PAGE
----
Before you Begin:
Over the course of the past few months, we have discussed aspects of marketing ranging from content and social media strategies, to brand awareness and recall, and plenty in between. Used both independently and in an integrated strategy, these pieces can be incredibly effective, but at first seem overwhelming when choosing which will fit your message best. To make this process a bit less intimidating, it is necessary to rewind a bit to the groundwork that must be done before any of these strategies can be chosen, implemented or evaluated.
The most important aspect of this foundation is called a situational analysis. This is exactly what it sounds like: a careful breakdown of the internal and external factors at work regarding your company or business. This includes product or services strengths and weaknesses, audience and potential customer analysis, and business environment. With an understanding of your strengths and opportunities, as well as your weaknesses and threats, you can better navigate your marketing strategy.
Take a moment to examine what you are selling. An insider’s perspective means you know your product most intricately, from its strengths to its weaknesses. However, it is also important to get the opinions of others, from employees to customers. Here you can also examine the product in relation to the audience. What needs is the product or service designed to meet? Is it meeting those needs? What does a potential customer look like? Where are they spending their time?
After an analysis of your products, you must understand its place in the current market. Make a list of your competitors and summaries of their products. Taking a careful look at how they approach their marketing, where they place their messages and who they target in their strategy can give you an idea of the current landscape. While it may be difficult to stay objective in this analysis, reading customer reviews or consulting industry experts can assist in this process.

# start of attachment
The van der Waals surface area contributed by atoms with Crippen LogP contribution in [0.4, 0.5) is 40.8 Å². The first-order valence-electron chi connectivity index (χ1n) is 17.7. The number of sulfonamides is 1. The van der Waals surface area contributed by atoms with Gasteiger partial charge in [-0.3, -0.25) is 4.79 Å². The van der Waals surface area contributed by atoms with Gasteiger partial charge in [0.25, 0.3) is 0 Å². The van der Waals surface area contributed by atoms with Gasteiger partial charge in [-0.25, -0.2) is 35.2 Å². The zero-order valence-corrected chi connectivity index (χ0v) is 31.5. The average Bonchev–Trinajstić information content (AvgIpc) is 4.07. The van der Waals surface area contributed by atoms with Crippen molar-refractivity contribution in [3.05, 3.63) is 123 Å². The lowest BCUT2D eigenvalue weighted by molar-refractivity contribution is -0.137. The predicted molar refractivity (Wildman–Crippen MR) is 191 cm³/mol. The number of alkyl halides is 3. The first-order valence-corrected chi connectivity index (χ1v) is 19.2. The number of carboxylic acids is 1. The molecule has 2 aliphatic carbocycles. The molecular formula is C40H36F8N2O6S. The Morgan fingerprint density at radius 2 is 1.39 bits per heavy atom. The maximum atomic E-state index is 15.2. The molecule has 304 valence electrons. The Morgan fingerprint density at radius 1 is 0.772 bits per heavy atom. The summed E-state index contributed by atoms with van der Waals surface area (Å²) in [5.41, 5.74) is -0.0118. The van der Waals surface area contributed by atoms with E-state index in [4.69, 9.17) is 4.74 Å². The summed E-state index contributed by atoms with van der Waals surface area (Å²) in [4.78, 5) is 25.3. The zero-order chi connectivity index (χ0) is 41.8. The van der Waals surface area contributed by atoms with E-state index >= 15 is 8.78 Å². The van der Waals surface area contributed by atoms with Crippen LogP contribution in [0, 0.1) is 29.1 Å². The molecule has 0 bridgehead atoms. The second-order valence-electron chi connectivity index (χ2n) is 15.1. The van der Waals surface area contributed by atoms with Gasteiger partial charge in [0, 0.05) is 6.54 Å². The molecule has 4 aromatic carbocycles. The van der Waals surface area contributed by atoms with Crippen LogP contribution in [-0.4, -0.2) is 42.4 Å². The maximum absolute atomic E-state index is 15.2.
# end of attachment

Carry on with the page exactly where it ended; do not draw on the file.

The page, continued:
Distribution analysis means assessing how and where you are getting your product out. Are you easily accessible to your audience? Are you visible to potential customers? How can you distinguish yourself from competitors? Examine your other options for distribution and what factors, both external and internal, might affect strategy in the future.
4) External factors
Your business does not exist in a vacuum, so a look at the factors outside of your company is vital to a complete understanding of how you can better reach your goals. This includes trends in the market, new competitors, emerging technology and the state of the economy.
After analyzing these elements, you should feel better equipped to create a strengths, weaknesses, opportunities and threats analysis (SWOT). Your strengths are the things that set you apart, the quality of your product or service, your experience and any other aspect of your company you are proud to showcase. Your weaknesses include aspects of your business that will require a little more nurturing or resources that you might lack. Finding opportunities will most likely be made easier after your situational analysis, as you can get a better look at gaps in the market or new chances for advertising or distribution you may not have realized before. Finally, threats include any obstacles or competitors offering something you may not be, and even the state of the market or industry at the time.
Capitalize on your strengths and make the most of your opportunities, and be prepared to work on your weaknesses and navigate the obstacles. You will find you feel more prepared than ever to craft a message that stands out from your competitors, that communicates clearly to your audience and that is accessible to them.